"Monty Irvin (no relation to Frank Robinson) celebrated his 95th birthday..."
   11. michaelplank has knowledgeable eyes Posted: February 26, 2014 at 12:55 PM (#4662891)
"Monty Irvin (no relation to Frank Robinson) celebrated his 95th birthday..."


Do we know that he actually celebrated it? The author says he lives in Houston. Did he check?
   12. ajnrules Posted: February 26, 2014 at 01:20 PM (#4662913)
Irvin isn't even the oldest living Hall of Famer. Bobby Doerr turned 95 last April and he's still around the last I checked.

Still, many happy returns to Monte Irvin for joining Doerr, Lee MacPhail and Al Lopez to be the only Hall of Famers that lived to be 95. I think Elmer Flick missed by just two days.
   13. Random Transaction Generator Posted: February 26, 2014 at 01:28 PM (#4662922)
Who was the last player from the Negro Leagues to play in MLB?

Willie Mays?

   14. DL from MN Posted: February 26, 2014 at 01:40 PM (#4662936)
Hank Aaron retired later than Mays. If they induct Minnie Minoso this year I think he gets the title.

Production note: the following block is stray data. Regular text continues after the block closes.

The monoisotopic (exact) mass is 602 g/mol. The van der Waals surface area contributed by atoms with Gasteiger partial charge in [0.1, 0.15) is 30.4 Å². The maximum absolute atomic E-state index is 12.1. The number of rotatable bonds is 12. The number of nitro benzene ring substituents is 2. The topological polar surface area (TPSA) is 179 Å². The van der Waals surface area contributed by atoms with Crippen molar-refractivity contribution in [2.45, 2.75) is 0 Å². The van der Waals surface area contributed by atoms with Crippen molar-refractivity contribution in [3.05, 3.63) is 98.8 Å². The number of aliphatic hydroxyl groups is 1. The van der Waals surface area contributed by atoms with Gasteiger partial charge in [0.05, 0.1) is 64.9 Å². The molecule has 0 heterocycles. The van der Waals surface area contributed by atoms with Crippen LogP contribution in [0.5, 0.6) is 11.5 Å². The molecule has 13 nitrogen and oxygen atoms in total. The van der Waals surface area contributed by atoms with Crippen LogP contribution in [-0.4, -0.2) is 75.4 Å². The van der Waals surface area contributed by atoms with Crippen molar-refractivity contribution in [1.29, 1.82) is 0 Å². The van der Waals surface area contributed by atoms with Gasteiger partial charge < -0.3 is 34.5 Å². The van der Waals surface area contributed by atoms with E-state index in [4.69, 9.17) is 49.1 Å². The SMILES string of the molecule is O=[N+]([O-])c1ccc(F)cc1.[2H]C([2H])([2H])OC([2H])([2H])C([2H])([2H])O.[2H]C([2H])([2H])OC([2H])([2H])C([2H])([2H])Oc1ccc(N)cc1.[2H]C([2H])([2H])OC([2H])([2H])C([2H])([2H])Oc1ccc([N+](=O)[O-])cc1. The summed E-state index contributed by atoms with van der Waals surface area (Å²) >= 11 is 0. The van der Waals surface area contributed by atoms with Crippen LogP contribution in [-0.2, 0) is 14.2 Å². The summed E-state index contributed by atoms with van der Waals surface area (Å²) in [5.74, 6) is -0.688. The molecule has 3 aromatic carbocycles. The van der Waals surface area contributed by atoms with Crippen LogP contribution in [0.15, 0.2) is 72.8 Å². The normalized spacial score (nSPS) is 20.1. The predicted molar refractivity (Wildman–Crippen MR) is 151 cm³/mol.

15. Howie Menckel Posted: February 26, 2014 at 01:54 PM (#4662957)

"He is the oldest living ballplayer to have been on a winning World Series team (1954) and the oldest living former major-leaguer."

could someone be the latter yet not the former?
   16. DL from MN Posted: February 26, 2014 at 02:13 PM (#4662992)
Sorry, play in MLB has to be Minoso
   17. BDC Posted: February 26, 2014 at 02:24 PM (#4663007)
OK, just to trace this … Bill Endicott is a few months older than Irvin, and played for the 1946 Cardinals (though not in the Series itself). Irvin is older than Eddie Robinson or Al Rosen (1948 Indians), though, and older than any of the surviving Yankees from 1947-53 (there are quite a few of them alive, including of course Berra and Ford). Irvin is a few years older than Red Schoendienst (1957 Braves) as well, as well as any of the living Boys of Summer. Irvin is also three years older than his 1954 teammate Al Dark. He seems to check out as the oldest WS winner (ie actually played in that Series).

I initially read this as the survivor from the longest-ago World Champion, which of course was a misreading. There are a few 1945 Tigers left, including Billy Pierce, who was in five games for them. I don't think there are any survivors of earlier Series champions, though I could very well be wrong.